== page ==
The theme disagreement about timing concerned the conflicting views expressed about the best time for the workshops and their durations. Most participants wanted the intervention to take place in connection to official committee meetings in some form, whereas a few wanted to have the workshops on separate days. Some interview participants felt that the intervention’s extent was sufficient, whereas others wanted longer workshops or for the workshops to have a less-condensed schedule. ‘Well, it’s possible you should have had a third time, in order to somehow be able to do an evaluation together in peace and quiet. How do we move forward now? What have you thought of these two times you had? Maybe they [workshop leaders] had it on the last one, but I remember the last time, the workshop leaders were a little stressed’.

Regarding communicating about attendance in the workshops, it was highlighted that information about the upcoming intervention needed to be provided to the committee and the department with great foresight to ease planning for the participants. It was also viewed positively if the information came from the head of social services and the committee chair.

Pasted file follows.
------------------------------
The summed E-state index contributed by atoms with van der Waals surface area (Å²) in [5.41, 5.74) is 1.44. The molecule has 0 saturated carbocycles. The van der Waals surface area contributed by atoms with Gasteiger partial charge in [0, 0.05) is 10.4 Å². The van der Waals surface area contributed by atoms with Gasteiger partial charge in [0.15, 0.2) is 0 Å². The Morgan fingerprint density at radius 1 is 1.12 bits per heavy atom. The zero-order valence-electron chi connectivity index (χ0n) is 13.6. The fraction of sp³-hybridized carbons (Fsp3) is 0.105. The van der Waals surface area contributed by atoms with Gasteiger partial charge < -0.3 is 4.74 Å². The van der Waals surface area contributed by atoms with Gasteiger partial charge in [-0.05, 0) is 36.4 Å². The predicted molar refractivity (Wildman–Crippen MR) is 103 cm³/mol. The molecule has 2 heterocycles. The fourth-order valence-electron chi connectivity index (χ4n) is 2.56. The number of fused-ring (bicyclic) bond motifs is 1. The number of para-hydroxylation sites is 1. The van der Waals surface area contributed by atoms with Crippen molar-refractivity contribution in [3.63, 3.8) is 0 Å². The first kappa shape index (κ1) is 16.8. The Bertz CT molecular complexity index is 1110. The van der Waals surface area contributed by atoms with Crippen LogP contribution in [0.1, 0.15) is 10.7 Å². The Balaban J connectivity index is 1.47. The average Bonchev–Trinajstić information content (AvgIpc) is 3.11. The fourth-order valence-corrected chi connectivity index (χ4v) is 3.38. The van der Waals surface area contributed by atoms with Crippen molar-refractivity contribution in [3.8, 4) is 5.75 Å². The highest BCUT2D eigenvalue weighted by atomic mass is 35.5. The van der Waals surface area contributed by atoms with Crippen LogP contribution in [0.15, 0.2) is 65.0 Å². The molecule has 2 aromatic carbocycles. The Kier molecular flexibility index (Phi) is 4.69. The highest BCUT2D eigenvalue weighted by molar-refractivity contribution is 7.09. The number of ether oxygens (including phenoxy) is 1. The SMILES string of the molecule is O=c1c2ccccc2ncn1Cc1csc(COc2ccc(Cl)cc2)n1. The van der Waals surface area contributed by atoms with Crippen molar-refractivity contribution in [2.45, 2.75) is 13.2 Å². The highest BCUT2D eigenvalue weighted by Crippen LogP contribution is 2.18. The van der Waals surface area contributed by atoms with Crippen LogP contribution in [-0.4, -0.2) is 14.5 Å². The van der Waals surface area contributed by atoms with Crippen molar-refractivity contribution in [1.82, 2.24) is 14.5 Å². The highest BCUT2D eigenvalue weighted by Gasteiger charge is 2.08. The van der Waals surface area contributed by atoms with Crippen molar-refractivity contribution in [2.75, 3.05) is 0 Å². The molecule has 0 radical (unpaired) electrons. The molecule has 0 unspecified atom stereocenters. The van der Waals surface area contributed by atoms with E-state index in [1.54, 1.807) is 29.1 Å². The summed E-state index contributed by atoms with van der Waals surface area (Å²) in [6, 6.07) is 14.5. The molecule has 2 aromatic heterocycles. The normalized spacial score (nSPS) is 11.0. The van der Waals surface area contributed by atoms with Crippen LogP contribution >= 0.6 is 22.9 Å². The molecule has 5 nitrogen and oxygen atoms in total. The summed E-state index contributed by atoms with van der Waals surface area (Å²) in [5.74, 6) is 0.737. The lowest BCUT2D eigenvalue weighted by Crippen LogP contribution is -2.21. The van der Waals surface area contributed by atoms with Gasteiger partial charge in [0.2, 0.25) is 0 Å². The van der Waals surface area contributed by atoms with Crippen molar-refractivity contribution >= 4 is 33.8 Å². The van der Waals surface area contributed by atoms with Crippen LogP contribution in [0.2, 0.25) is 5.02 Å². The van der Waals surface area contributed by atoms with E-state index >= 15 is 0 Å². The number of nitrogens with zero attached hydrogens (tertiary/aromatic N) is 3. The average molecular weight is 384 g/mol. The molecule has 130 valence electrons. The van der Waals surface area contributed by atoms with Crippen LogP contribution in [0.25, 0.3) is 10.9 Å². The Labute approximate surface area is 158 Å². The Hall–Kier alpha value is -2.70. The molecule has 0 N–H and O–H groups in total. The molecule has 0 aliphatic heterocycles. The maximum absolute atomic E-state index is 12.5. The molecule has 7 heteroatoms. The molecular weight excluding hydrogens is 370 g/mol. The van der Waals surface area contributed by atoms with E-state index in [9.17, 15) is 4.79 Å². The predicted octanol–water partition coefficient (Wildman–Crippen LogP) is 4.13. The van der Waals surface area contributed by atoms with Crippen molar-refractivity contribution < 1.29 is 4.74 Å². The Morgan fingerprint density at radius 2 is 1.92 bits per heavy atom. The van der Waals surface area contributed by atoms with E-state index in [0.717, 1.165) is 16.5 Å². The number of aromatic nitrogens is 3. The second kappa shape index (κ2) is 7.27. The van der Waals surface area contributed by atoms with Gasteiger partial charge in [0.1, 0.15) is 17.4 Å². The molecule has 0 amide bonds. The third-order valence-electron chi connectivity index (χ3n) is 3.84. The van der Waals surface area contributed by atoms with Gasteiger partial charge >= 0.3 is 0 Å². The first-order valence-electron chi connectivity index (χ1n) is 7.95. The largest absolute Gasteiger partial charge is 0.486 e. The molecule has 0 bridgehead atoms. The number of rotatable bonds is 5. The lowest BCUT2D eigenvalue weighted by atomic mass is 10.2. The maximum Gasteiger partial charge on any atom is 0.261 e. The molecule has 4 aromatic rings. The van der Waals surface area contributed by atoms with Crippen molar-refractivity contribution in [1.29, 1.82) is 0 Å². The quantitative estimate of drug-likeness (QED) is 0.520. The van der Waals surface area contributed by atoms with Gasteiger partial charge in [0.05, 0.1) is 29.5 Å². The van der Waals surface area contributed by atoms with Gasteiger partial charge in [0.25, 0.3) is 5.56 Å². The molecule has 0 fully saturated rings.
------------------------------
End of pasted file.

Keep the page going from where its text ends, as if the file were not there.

The interview participants expressed a general satisfaction with the intervention, being overall content with its main components, format, and execution. The face-to-face format was preferred to the digital format: ‘I think there are advantages of being as many as possible on site. This distance thing in all glory, I myself work like that fairly much, but it won’t be quite the same thing as being physically present’. One participant voiced that the intervention had not been ‘anchored’ at the department before the intervention’s start, creating hesitation from the participant at first, but that this hesitation had disappeared during the intervention: ‘I have only positive things to say. It turned out better than I thought – because I was incredibly suspicious from the beginning, I can tell you’.

There was an open climate during workshops consisting of an open-minded environment where participants could pose questions without feeling constrained as well as a positive atmosphere. Interview participants described a high level of engagement in that the workshop leaders were engaging and encouraging by listening and asking questions, and that the topic created interest and curiosity. Furthermore, it was described that those attending the workshops were actively engaged in the discussions, and that exchanging views was interesting and fun, although easier in the physical format than the digital.